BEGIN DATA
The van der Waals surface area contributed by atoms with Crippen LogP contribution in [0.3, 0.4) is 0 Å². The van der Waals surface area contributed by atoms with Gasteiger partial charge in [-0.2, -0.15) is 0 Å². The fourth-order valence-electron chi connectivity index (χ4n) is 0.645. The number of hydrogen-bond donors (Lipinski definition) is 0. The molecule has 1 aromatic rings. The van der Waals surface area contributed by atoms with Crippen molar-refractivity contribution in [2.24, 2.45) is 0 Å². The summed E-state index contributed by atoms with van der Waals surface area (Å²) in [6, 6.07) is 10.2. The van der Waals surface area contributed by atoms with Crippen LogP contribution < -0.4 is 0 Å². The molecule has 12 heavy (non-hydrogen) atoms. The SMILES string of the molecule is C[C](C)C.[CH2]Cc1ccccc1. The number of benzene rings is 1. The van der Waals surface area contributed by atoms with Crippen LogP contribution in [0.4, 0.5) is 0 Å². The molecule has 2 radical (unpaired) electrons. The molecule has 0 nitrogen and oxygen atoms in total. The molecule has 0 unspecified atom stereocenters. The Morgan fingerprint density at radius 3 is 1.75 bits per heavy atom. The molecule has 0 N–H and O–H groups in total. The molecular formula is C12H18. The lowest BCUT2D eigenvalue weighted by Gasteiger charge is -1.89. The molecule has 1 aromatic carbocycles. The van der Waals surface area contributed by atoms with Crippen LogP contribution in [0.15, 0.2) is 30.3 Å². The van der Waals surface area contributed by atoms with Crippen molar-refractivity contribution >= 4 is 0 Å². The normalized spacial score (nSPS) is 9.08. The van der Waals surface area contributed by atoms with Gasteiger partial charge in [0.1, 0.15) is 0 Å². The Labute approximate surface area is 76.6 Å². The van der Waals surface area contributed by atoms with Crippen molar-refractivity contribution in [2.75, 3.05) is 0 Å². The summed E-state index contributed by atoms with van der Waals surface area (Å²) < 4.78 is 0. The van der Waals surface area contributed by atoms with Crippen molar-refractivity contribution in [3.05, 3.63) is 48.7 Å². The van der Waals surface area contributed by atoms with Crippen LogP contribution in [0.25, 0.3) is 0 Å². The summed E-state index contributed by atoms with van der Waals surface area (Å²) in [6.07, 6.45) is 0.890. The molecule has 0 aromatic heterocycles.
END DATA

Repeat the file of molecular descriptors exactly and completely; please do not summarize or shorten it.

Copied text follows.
The van der Waals surface area contributed by atoms with Crippen LogP contribution in [0.3, 0.4) is 0 Å². The van der Waals surface area contributed by atoms with Gasteiger partial charge in [-0.2, -0.15) is 0 Å². The fourth-order valence-electron chi connectivity index (χ4n) is 0.645. The number of hydrogen-bond donors (Lipinski definition) is 0. The molecule has 1 aromatic rings. The van der Waals surface area contributed by atoms with Crippen molar-refractivity contribution in [2.24, 2.45) is 0 Å². The summed E-state index contributed by atoms with van der Waals surface area (Å²) in [6, 6.07) is 10.2. The van der Waals surface area contributed by atoms with Crippen LogP contribution < -0.4 is 0 Å². The molecule has 12 heavy (non-hydrogen) atoms. The SMILES string of the molecule is C[C](C)C.[CH2]Cc1ccccc1. The number of benzene rings is 1. The van der Waals surface area contributed by atoms with Crippen LogP contribution in [0.4, 0.5) is 0 Å². The molecule has 2 radical (unpaired) electrons. The molecule has 0 nitrogen and oxygen atoms in total. The molecule has 0 unspecified atom stereocenters. The Morgan fingerprint density at radius 3 is 1.75 bits per heavy atom. The molecule has 0 N–H and O–H groups in total. The molecular formula is C12H18. The lowest BCUT2D eigenvalue weighted by Gasteiger charge is -1.89. The molecule has 1 aromatic carbocycles. The van der Waals surface area contributed by atoms with Crippen LogP contribution in [0.15, 0.2) is 30.3 Å². The van der Waals surface area contributed by atoms with Crippen molar-refractivity contribution >= 4 is 0 Å². The normalized spacial score (nSPS) is 9.08. The van der Waals surface area contributed by atoms with Gasteiger partial charge in [0.1, 0.15) is 0 Å². The Labute approximate surface area is 76.6 Å². The van der Waals surface area contributed by atoms with Crippen molar-refractivity contribution in [2.75, 3.05) is 0 Å². The summed E-state index contributed by atoms with van der Waals surface area (Å²) < 4.78 is 0. The van der Waals surface area contributed by atoms with Crippen molar-refractivity contribution in [3.05, 3.63) is 48.7 Å². The van der Waals surface area contributed by atoms with Crippen LogP contribution in [0.25, 0.3) is 0 Å². The summed E-state index contributed by atoms with van der Waals surface area (Å²) in [6.07, 6.45) is 0.890. The molecule has 0 aromatic heterocycles.